Botrytis Resistance Testing Key for Strawberry, Grape Producers

Jim Rogers Disease, Grapes, Strawberry

By Clint Thompson

A University of Georgia Extension fruit disease specialist encourages grape and strawberry producers who are concerned that botrytis resistance is developing to their fungicides to comply with testing procedures at Clemson University.

Botrytis Resistance
Alabama Extension photo shows botrytis in strawberries.

Phil Brannen stresses that growers should be concerned with potential resistance forming to the botrytis disease.

Botrytis Resistance
Phillip Brannen

“Botrytis as a fungus is more adept at developing resistance than most fungi. It develops resistance to multiple classes,” Brannen said. “Testing is also very important. If you do not know whether your fungicide is active or not, you might just be spraying the equivalent of water on the plant. If there’s resistance, it’s usually complete resistance. You can spray and get a lot of disease and not understand why. If you conduct these tests, they will tell you. You have to do it yearly, but it gives you a snapshot in time which fungicides you should be using that are still active versus the ones that are not.”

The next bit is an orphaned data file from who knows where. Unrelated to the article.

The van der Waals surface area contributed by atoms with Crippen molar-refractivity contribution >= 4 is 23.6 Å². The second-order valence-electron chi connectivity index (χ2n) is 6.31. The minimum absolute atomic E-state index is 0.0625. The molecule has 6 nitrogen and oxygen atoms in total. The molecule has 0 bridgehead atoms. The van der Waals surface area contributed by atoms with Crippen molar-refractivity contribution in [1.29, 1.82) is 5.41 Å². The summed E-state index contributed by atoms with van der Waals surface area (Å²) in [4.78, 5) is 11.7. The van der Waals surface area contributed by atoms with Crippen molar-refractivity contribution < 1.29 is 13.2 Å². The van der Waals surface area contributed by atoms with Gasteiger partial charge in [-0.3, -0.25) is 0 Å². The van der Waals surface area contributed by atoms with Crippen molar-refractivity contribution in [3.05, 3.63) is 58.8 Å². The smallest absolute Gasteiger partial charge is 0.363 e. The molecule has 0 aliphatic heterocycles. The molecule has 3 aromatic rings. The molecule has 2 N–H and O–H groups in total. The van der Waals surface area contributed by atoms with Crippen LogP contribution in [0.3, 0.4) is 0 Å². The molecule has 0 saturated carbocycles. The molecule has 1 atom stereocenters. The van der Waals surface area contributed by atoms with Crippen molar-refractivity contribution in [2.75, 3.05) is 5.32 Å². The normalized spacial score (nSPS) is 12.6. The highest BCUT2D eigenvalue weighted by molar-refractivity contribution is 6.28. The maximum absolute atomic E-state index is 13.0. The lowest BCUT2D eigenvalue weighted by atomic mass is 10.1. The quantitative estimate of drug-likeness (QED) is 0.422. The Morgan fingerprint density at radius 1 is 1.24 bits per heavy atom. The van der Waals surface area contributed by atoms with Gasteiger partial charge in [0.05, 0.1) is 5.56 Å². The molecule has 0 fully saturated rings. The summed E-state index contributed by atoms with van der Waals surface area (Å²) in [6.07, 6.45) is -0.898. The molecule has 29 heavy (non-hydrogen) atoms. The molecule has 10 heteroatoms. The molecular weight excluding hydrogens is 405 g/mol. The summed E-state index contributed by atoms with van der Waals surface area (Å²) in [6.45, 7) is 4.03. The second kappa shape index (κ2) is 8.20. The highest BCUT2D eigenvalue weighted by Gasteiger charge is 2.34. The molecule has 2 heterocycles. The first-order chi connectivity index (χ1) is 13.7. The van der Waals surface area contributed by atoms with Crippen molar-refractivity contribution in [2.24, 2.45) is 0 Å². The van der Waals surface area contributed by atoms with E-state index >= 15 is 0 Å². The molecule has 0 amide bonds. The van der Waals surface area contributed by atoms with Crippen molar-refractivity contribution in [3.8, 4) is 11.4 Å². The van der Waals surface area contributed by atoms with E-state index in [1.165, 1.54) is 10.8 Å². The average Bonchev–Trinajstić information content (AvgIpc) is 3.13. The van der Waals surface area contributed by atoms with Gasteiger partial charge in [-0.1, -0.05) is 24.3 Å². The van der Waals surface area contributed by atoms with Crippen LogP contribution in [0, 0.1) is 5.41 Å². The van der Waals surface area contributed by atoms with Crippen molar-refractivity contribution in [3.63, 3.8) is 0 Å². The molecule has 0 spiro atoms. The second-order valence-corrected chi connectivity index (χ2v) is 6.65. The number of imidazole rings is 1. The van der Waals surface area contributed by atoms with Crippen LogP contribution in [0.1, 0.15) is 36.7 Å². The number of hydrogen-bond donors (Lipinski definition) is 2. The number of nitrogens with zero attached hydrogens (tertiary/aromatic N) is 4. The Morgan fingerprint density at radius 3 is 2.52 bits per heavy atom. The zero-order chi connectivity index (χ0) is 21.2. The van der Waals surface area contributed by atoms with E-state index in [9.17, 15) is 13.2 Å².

While there is an $80 fee for in-state customers and $100 for those out of state, the testing is vital to sustainability within both commodities. It also provides industry experts like Brannen the knowledge to know what fungicides growers should be applying.

“It gives us a lot of information,” Brannen said. “(Testing) gives us general ideas of which classes are very likely to develop resistance and which ones are less likely. Even on the fly, I can give a producer some information that’s likely to be accurate for his site.”

Botrytis remains a threat to the future of both commodities.

“It’s a major disease for both commodities. It’s very important that you know what is working. In strawberries I would say botrytis and anthracnose drive your disease spray program,” Brannen said. “In grapes, there are four major times in which you have to spray a botryticide. Most of the season you have to keep something on it, at least like Captan, in order to suppress it. But you have to have active botryticides at four times. If you miss one of those sprays in grapes, then botrytis is inside the cluster, and it just rots the entire cluster. You can not make wine out of that cluster. It becomes a mess.”

Click here for more information about the Clemson testing.